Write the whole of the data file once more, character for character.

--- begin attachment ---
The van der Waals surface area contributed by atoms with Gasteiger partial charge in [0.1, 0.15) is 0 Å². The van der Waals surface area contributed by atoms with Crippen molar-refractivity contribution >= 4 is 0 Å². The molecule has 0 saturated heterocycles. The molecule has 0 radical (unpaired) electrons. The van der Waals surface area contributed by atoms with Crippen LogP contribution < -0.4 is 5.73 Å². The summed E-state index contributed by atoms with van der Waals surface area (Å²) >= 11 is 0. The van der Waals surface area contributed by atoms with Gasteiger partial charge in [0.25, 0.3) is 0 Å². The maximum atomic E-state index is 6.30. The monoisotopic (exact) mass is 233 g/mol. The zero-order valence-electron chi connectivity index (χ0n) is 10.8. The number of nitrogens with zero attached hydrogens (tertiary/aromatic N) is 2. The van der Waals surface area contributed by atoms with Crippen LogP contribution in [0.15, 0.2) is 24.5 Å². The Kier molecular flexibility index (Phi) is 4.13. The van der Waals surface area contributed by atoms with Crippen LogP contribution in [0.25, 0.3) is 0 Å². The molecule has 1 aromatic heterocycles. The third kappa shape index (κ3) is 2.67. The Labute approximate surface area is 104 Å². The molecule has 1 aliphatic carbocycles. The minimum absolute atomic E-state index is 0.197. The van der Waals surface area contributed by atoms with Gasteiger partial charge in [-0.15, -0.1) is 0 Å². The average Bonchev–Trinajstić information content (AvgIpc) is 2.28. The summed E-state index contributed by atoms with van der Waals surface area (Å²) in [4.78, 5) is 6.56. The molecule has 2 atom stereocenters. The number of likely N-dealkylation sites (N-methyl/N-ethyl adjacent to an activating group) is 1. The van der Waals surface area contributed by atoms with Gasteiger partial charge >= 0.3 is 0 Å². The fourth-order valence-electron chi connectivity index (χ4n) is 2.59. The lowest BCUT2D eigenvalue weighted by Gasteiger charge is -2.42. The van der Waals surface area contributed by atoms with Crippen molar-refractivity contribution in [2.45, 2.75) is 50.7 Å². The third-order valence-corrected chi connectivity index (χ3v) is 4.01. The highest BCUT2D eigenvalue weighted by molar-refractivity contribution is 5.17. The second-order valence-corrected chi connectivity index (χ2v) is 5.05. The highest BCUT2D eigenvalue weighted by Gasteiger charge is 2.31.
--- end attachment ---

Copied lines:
The van der Waals surface area contributed by atoms with Gasteiger partial charge in [0.1, 0.15) is 0 Å². The van der Waals surface area contributed by atoms with Crippen molar-refractivity contribution >= 4 is 0 Å². The molecule has 0 saturated heterocycles. The molecule has 0 radical (unpaired) electrons. The van der Waals surface area contributed by atoms with Crippen LogP contribution < -0.4 is 5.73 Å². The summed E-state index contributed by atoms with van der Waals surface area (Å²) >= 11 is 0. The van der Waals surface area contributed by atoms with Gasteiger partial charge in [0.25, 0.3) is 0 Å². The maximum atomic E-state index is 6.30. The monoisotopic (exact) mass is 233 g/mol. The zero-order valence-electron chi connectivity index (χ0n) is 10.8. The number of nitrogens with zero attached hydrogens (tertiary/aromatic N) is 2. The van der Waals surface area contributed by atoms with Crippen LogP contribution in [0.15, 0.2) is 24.5 Å². The Kier molecular flexibility index (Phi) is 4.13. The van der Waals surface area contributed by atoms with Crippen LogP contribution in [0.25, 0.3) is 0 Å². The molecule has 1 aromatic heterocycles. The third kappa shape index (κ3) is 2.67. The Labute approximate surface area is 104 Å². The molecule has 1 aliphatic carbocycles. The minimum absolute atomic E-state index is 0.197. The van der Waals surface area contributed by atoms with Gasteiger partial charge in [-0.15, -0.1) is 0 Å². The average Bonchev–Trinajstić information content (AvgIpc) is 2.28. The summed E-state index contributed by atoms with van der Waals surface area (Å²) in [4.78, 5) is 6.56. The molecule has 2 atom stereocenters. The number of likely N-dealkylation sites (N-methyl/N-ethyl adjacent to an activating group) is 1. The van der Waals surface area contributed by atoms with Gasteiger partial charge >= 0.3 is 0 Å². The fourth-order valence-electron chi connectivity index (χ4n) is 2.59. The lowest BCUT2D eigenvalue weighted by Gasteiger charge is -2.42. The van der Waals surface area contributed by atoms with Crippen molar-refractivity contribution in [2.45, 2.75) is 50.7 Å². The third-order valence-corrected chi connectivity index (χ3v) is 4.01. The highest BCUT2D eigenvalue weighted by molar-refractivity contribution is 5.17. The second-order valence-corrected chi connectivity index (χ2v) is 5.05. The highest BCUT2D eigenvalue weighted by Gasteiger charge is 2.31.